Signs and symbols play an important role in communication by helping humans convey meaning and understand the world. In the field of tourism studies, the symbols refer to an advertisement, while the interpreters are the potential tourists [28]. Generally speaking, the signs and symbols convey information and can be translated into natural language so that they can be mined by related texts. Song and Jeon [29] evaluated the slogans in terms of the semantic and morphological aspects of the texts to understand the construction of local governments in Korea. Meanwhile, according to Tresidder [30], photographs posted by marketers are received by members of the community, each interpreting, negotiating, and finding meaning in their personal sphere. Thus, the semiotic analysis of photographs displays what travel to a certain destination should look like [15]. Above all, starting from the notion of semiotics, identifying the unique content of textual and photographic aspects of a travelogue can reflect how a destination is constructed by not only marketers but also tourists based on their actual travel experiences [31].
The formation of an image has been described by Reynolds [20] as the development of a mental construct based on a few impressions chosen from a flood of information. Tourism promotion, as part of the image-building process, is not isolated; rather, it is interdependent with many other available sources of information that are often perceived as biased in nature [32], and also, it is dynamic [33]. Therefore, it is valuable to study TDIs from an information theory perspective. The mechanism of brand image formation is not a one-size-fits-all approach and is relatively complex. For example, destinations with a long history and cultural heritage are often more likely to have a positive destination brand image [24]. Morgan et al. [34] argue that brands have functional and symbolic image attributes, and these attributes are partly derived from the visitor’s imagination of the destination. Studies on tourism destination image formation from the perceptive of tourists can be summarized as the following two aspects.
On the one hand, scholars focus on the factors affecting TDI formation. According to the general theoretical model of image-formation factors by Baloglu and McCleary [1], these factors can be summarized as stimulus factors (information sources, previous experience, and distribution) and personal factors (psychological and social) in the absence of actual visitation or previous experience. For example, Charkbarty and Sadhukhan’s [35] study of the Tibetan region of Mount Gang Rinpoche reveals that believers from different backgrounds conceal their own spiritual narratives in the destination image, and the study highlights the role of sacred elements and geographical features in the image of the destination. Tasci et al. [36][37] demonstrate that in addition to age, gender, income, and other basic characteristics of tourists, familiarity through a previous visitation, ad exposure, media, and travel context are also important influencing factors.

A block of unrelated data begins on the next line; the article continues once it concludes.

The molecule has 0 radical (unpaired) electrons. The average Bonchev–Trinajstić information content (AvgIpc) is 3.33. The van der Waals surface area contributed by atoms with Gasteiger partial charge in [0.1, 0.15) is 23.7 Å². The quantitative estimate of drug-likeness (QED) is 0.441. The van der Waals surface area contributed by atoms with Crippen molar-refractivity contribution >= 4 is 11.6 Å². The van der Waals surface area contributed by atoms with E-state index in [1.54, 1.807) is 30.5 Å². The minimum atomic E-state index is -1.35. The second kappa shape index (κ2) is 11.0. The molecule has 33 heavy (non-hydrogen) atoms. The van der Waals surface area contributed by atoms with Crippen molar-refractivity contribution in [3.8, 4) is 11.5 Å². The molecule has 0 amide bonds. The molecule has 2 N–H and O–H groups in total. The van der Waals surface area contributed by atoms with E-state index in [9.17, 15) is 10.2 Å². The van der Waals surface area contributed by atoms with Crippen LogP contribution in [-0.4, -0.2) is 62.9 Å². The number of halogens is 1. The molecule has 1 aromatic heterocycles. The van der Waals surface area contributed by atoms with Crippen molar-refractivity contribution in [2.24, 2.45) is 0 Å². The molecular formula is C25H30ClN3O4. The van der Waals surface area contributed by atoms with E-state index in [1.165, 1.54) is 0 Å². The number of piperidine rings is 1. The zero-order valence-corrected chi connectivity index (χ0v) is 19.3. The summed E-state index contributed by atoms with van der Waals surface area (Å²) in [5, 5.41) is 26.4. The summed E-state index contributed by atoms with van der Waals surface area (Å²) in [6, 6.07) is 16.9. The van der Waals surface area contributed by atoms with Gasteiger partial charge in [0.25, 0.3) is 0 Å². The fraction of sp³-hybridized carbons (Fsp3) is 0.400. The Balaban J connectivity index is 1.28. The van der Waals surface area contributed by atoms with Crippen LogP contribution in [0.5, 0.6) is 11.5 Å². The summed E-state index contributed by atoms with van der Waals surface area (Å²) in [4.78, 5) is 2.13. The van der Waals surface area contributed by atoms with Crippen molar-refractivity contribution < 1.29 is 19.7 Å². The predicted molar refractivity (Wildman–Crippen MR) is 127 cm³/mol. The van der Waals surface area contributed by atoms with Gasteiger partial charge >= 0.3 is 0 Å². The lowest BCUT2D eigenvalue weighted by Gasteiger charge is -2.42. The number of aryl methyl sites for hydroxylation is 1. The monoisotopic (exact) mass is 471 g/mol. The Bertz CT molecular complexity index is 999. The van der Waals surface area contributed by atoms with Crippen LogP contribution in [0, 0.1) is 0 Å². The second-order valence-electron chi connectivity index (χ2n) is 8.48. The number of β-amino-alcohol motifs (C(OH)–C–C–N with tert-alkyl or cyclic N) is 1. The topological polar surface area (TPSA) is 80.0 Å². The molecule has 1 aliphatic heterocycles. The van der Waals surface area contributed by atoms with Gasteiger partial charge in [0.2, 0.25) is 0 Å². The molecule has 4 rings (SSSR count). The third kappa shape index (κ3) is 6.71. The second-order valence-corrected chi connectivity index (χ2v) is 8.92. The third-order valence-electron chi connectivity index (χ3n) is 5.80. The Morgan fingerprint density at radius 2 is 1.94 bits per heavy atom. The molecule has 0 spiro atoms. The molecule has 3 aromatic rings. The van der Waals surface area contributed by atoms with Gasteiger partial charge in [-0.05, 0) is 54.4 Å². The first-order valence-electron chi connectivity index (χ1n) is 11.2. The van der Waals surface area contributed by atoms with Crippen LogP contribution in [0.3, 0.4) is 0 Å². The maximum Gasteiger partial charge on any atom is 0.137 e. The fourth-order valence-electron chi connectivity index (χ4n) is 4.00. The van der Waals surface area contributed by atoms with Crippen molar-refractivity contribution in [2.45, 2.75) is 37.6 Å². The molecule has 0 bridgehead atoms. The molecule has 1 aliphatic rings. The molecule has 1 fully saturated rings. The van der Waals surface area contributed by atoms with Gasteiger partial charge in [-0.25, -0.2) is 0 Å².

On the other hand, scholars have investigated the process of TDI formation. From an information theory perspective, due to the limited breadth of absolute human judgment and immediate memory, there is a limit to the amount of information researchers can receive, process, and remember [38]. Tourists are also limited in their perception of the image of tourist places and have biases in information processing [39]. Gunn conceptualizes it as the seven steps of the travel experience: “accumulation, modification, decision, travel to destination, participation, return travel, and new accumulation.” According to whether the source is non-commercial information, TDIs are classified as “organic” and “induced” images [40].
The studies of the influencing factors and processes of TDI formation provide important implications for strategic image management, thus helping in designing and implementing marketing programs for creating and enhancing TDIs [41]. Understanding the formation process of the TDI provides a solid theoretical basis for a better understanding of the role of text and pictures in information transmission.

4. Travelogues in TDI Research

Travelogues, in the form of textual and visual information, are “Covert Induced” tourism destination image-formation agents [42]. The content of numerous travelogues on the same destination could reflect tourists’ overall preference and experience, thus serving as a scientific and important data source for TDI research [43]. Photographs, conveying the theme and story of a place, are the main carrier of visual information in a travelogue [44][45]. As for textual information, not only can it tap into richer travel-related topics and specific locations through text mining technologies, but it also covers abstract aspects, such as history and culture. That is to say, textual information supports more comprehensive descriptions of destinations than visual ones [42].